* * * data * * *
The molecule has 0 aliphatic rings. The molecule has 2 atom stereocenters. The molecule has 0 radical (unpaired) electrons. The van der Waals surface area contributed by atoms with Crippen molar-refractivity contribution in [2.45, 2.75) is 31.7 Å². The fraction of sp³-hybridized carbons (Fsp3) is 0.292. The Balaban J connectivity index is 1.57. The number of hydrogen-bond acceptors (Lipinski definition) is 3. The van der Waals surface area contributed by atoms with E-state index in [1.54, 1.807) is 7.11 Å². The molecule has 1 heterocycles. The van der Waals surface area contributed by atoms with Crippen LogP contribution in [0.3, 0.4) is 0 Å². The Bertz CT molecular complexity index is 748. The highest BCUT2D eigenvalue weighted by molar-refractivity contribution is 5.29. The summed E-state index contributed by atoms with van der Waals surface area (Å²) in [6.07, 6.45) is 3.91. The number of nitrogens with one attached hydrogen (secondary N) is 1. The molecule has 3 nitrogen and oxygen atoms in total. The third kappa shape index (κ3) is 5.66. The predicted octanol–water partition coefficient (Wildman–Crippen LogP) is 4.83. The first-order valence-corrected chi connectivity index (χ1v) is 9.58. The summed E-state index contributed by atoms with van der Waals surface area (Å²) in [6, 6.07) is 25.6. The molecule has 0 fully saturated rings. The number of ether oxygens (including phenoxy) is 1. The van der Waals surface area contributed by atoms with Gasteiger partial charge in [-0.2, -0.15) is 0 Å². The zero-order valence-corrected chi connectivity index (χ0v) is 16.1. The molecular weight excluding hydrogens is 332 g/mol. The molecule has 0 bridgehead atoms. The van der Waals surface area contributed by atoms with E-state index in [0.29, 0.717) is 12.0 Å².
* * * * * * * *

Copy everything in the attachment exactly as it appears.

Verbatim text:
The molecule has 0 aliphatic rings. The molecule has 2 atom stereocenters. The molecule has 0 radical (unpaired) electrons. The van der Waals surface area contributed by atoms with Crippen molar-refractivity contribution in [2.45, 2.75) is 31.7 Å². The fraction of sp³-hybridized carbons (Fsp3) is 0.292. The Balaban J connectivity index is 1.57. The number of hydrogen-bond acceptors (Lipinski definition) is 3. The van der Waals surface area contributed by atoms with E-state index in [1.54, 1.807) is 7.11 Å². The molecule has 1 heterocycles. The van der Waals surface area contributed by atoms with Crippen LogP contribution in [0.3, 0.4) is 0 Å². The Bertz CT molecular complexity index is 748. The highest BCUT2D eigenvalue weighted by molar-refractivity contribution is 5.29. The summed E-state index contributed by atoms with van der Waals surface area (Å²) in [6.07, 6.45) is 3.91. The number of nitrogens with one attached hydrogen (secondary N) is 1. The molecule has 3 nitrogen and oxygen atoms in total. The third kappa shape index (κ3) is 5.66. The predicted octanol–water partition coefficient (Wildman–Crippen LogP) is 4.83. The first-order valence-corrected chi connectivity index (χ1v) is 9.58. The summed E-state index contributed by atoms with van der Waals surface area (Å²) in [6, 6.07) is 25.6. The molecule has 0 fully saturated rings. The number of ether oxygens (including phenoxy) is 1. The van der Waals surface area contributed by atoms with Gasteiger partial charge in [-0.2, -0.15) is 0 Å². The zero-order valence-corrected chi connectivity index (χ0v) is 16.1. The molecular weight excluding hydrogens is 332 g/mol. The molecule has 0 bridgehead atoms. The van der Waals surface area contributed by atoms with E-state index in [0.29, 0.717) is 12.0 Å².